So it is that I find myself at Ride Brooklyn* which is hosting a clinic by Angela Azzolino on bike maintenance. Angela, a former bike builder, is now a mechanic. She is also the creator of Get Women Cycling, a program focusing on bike gear, maintenance etc. for women (more below **). But anyone can benefit from this clinic.
Ride Brooklyn is right off the Bergen Street subway stop (for those coming from Manhattan).
We start with the basics:
First we look at tire pressure. The correct pressure can be found on the tire itself.
QUESTION: One day at Zen, two different people came in having snapped the top of their Presta valve off. I have also bent mine. How to avoid this?
ANSWER: Be sure the pump is down securely enough on the valve that there is no wiggle. And once again, patience in removing.
QUESTION: which is better, CO2 cartridges or bike pump for a flat?
ANSWER: Cartridges are more compact (there is no talk of the difficulties of using CO2 cartridges which I've read about), but generally a pump is more cost effective. Have a big one at home and a light, versatile one for the road. I have a portable pump with a tube which reaches to the tire and it has a small foot pedal, so you can pump standing and use some real torque. It also has a gauge. May I never have to use it.
Lube them! Angela said she's had people come in using WD-40. We all cringe. Tri-Flow is the best all around.
The lube goes onto the chain rollers (the middle of the chain), not the plates (sides). Many chains have a master link (see below) if you can find it.
QUESTION: When to lube? Twice a month or so - and definitely if you've been riding in rain. Check the chain periodically, once or twice a month. When the chain is very dry, you will know it because it will start to creak and make sounds while you pedal. The goal is to not let it get to that point.
Make sure your pedals are on tight. All of the parts on a bike take punishment, especially on NYC streets, and they can loosen. Most pedals tighten with a pedal wrench (mine use an allen wrench).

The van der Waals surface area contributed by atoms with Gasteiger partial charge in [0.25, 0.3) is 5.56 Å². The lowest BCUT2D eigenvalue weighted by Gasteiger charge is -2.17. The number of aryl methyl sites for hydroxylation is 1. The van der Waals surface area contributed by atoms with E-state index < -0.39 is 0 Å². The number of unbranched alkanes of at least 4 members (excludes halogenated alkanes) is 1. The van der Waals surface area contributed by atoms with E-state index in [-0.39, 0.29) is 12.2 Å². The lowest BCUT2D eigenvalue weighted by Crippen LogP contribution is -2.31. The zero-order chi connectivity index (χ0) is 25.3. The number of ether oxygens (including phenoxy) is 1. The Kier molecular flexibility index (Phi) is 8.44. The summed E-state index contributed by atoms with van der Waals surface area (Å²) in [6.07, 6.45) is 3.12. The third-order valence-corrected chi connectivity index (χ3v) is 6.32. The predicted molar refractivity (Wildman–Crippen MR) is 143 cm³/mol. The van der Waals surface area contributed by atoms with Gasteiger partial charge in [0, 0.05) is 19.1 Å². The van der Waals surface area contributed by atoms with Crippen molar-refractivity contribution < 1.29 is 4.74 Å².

Check the pedal crank with an 8mm arm tool. The leverage of a longer handled tool will allow for greater torque and is recommended for those who do not have a lot of hand strength (ladies?). To tighten it, make sure chain is on large chain ring and push the wrench and the pedal towards each other.
If your brake pads don't have enough grab, it may be as simple as cleaning your rims for schmutz or grease. I do this after almost every ride. A dry rag is fine. If your brakes stick, you can use Tri-Flow at the brake joints above the calipers (not on the brake!). If your brakes aren't braking fast enough, you can adjust barrel adjuster to tighten or loosen the cable.
ANSWER: If cleaning the rims doesn't do it, try pivoting/toe-ing your brakes. Loosen the allen nut. Place a small piece of paper at either the back or front of the brake pad to help toe them in...
Brakes also wear out. Initially, brake pads will come with teeth. Their wearing down is an indicator you may need to replace them. You may want to remove the wheel first.
REMOVING THE WHEEL
Hey wait a minute, how did we get to this so fast? Do we really have to do this? But I was recently on a ride where we did have to do it. And since most flats occur on the rear wheel...A tri-tool will have all the sizes you need to remove a wheel. Make sure the chain is on the smallest cog in the back. First open up the brake's quick releases.
Most brakes have an allen nut where you can loosen them, and the brake will slide right off.
And now for replacing the wheel (it's not as bad as it looks):
Slide it into place, making sure the chain stays on the smallest cog in the back.
NOTE: Turn the quick release lever so that when it is closed, it is parallel with either the seat or chain stay to prevent it from catching on something and opening up unexpectedly.
Rotate the pedals and shift gears as you go.
ADJUSTING THE GEARS
To adjust the highest and lowest gears, you'll need a phillips head screw driver. You'll find two limit screws which will adjust the chain either closer to, or farther from the frame. You will be glad to be able to identify these, because they are easy to adjust - and the result is really important.
For the mid-level gears - the ones we use the most - there is another barrel adjuster (I'm beginning to love barrel adjusters).
There is nothing like hands-on experience and Get Women Cycling has lots of clinics all over the five boroughs listed in their newsletter (address below).
Thanks to Ride Brooklyn for hosting this great event!
*RIDE BROOKLYN: http://ridebrooklynny.com
** GET WOMEN CYCLING: http://www.getwomencycling.com
*** PRESTA VS SHRADER: http://bicycles.stackexchange.com/questions/8157/why-are-both-schrader-and-presta-valves-still-used-on-tubes